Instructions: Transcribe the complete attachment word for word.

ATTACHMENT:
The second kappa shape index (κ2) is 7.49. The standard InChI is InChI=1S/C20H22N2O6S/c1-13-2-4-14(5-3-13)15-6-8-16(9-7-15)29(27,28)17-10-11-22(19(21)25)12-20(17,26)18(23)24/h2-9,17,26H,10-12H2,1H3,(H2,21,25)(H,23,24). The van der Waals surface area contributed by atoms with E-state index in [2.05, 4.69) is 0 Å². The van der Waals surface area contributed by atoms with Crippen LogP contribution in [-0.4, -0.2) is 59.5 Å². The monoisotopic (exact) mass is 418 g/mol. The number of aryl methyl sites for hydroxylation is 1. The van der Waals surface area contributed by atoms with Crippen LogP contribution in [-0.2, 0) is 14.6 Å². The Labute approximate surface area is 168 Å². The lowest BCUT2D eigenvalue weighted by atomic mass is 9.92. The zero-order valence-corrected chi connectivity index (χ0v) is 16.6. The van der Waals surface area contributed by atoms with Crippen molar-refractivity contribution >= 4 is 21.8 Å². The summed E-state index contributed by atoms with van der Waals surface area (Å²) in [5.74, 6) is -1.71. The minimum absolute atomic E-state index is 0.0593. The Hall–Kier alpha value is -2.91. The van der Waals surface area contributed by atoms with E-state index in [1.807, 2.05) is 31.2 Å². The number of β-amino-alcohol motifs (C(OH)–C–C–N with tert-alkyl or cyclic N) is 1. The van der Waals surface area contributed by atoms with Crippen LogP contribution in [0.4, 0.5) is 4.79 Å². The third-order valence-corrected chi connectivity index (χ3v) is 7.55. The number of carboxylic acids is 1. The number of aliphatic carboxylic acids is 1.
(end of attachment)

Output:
The second kappa shape index (κ2) is 7.49. The standard InChI is InChI=1S/C20H22N2O6S/c1-13-2-4-14(5-3-13)15-6-8-16(9-7-15)29(27,28)17-10-11-22(19(21)25)12-20(17,26)18(23)24/h2-9,17,26H,10-12H2,1H3,(H2,21,25)(H,23,24). The van der Waals surface area contributed by atoms with E-state index in [2.05, 4.69) is 0 Å². The van der Waals surface area contributed by atoms with Crippen LogP contribution in [-0.4, -0.2) is 59.5 Å². The monoisotopic (exact) mass is 418 g/mol. The number of aryl methyl sites for hydroxylation is 1. The van der Waals surface area contributed by atoms with Crippen LogP contribution in [-0.2, 0) is 14.6 Å². The Labute approximate surface area is 168 Å². The lowest BCUT2D eigenvalue weighted by atomic mass is 9.92. The zero-order valence-corrected chi connectivity index (χ0v) is 16.6. The van der Waals surface area contributed by atoms with Crippen molar-refractivity contribution >= 4 is 21.8 Å². The summed E-state index contributed by atoms with van der Waals surface area (Å²) in [5.74, 6) is -1.71. The minimum absolute atomic E-state index is 0.0593. The Hall–Kier alpha value is -2.91. The van der Waals surface area contributed by atoms with E-state index in [1.807, 2.05) is 31.2 Å². The number of β-amino-alcohol motifs (C(OH)–C–C–N with tert-alkyl or cyclic N) is 1. The van der Waals surface area contributed by atoms with Crippen LogP contribution in [0.4, 0.5) is 4.79 Å². The third-order valence-corrected chi connectivity index (χ3v) is 7.55. The number of carboxylic acids is 1. The number of aliphatic carboxylic acids is 1.